Jesus' Kid Brother's an irreverent romp
By David C. Nichols, Special to The Times
This benign irreverence begins "Jesus' Kid Brother," now at the Hudson Mainstage Theatre. Brian and Mark Karmelich's musical about the son of God's unsung sibling is a heartfelt Borscht-Belt tune-fest.
Its hero is Larry (David Brouwer, sublime), who covets his messianic half-brother's renown. On dad Joseph's advice, Larry and chum Barabbas (Christopher Dean Briant) begin an anachronistic job search, leading to a forbidden romance between Larry and Mary Pilate (Katherine Von Till), Pontius' favorite daughter. Their trajectory veers into sudden tragedy, only to be regenerated by its logical deus ex machina at the finale's interfaith hootenanny.
Stylistically, "Kid Brother" blends "Joseph and the Amazing Technicolor Dreamcoat," "Grease," and the cartoons of Jay Ward. The Karmelichs are no Gershwins, but under Brian Murphy's sure musical direction, their pun-filled pop score counts several showstoppers.
What elevates the conceit is the divine inspiration of director Jules Aaron's exceptional assemblage of talent. Brian Paul Mendoza's choreography, Don Gruber's set, J. Kent Inasy's lighting, Philip G. Allen and Leon Rothenberg's sound and Shon LeBlanc's costumes are sly and seamless.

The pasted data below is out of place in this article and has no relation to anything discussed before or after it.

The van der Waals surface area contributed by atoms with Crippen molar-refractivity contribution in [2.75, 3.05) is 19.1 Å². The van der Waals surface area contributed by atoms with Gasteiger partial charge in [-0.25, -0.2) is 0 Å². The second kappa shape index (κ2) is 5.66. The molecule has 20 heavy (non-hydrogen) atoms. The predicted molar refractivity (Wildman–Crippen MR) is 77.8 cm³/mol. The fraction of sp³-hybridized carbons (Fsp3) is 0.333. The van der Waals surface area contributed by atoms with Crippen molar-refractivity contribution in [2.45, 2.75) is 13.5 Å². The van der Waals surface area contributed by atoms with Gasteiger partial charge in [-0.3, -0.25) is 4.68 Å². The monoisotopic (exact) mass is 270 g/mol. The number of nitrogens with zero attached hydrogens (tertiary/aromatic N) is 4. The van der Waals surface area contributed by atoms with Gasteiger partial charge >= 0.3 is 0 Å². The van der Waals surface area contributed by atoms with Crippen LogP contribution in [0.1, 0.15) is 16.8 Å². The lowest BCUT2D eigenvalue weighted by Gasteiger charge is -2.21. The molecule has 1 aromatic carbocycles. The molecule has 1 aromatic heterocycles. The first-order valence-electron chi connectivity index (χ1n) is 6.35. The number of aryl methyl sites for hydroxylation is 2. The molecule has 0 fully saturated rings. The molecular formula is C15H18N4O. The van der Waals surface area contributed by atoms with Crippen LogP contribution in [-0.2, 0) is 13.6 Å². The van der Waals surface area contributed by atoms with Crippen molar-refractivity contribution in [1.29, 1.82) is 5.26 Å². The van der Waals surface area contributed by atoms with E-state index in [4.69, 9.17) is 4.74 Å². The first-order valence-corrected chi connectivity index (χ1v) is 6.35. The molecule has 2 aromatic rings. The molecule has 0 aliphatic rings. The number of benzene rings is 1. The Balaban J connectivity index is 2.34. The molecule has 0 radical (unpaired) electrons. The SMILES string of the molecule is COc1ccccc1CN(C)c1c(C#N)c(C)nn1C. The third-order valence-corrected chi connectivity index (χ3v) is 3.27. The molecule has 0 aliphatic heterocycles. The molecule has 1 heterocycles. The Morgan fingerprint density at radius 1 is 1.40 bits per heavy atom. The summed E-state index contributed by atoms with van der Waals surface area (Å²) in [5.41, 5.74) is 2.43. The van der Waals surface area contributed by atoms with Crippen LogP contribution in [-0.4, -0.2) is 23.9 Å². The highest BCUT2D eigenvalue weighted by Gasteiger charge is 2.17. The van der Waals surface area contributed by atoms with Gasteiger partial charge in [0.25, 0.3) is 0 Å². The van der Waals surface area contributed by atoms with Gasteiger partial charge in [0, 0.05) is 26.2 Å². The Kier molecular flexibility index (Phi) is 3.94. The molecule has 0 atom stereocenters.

Brouwer's career-launching turn matches up perfectly with Von Till's irresistible heroine. Their electrifying vocals incinerate the house, and they rally a marvelous ensemble.
Standouts include the hilarious Briant and Rana Davis' delicious Destiny Pilate; Jeffrey Landman's Joseph; Amir Talai's and Dana Reynolds' senior Pilates; the groupies of Emily Falvey, Ali Spuck and Beth Crosby; Benjamin Sprunger's posturing centurion; and Todd Stern's and Paul Morente's hambone cross-builders.
Such ebullience overrides the overload of corn, barely. Given their ambitions, the Karmelichs must leaven the groaners with gravitas, especially at the John 13:15 climax, or risk Manhattan crucifixion.
Meanwhile, "Jesus' Kid Brother" is delirious, the most unexpected romp since "Reefer Madness," and an ineluctable cult hit.
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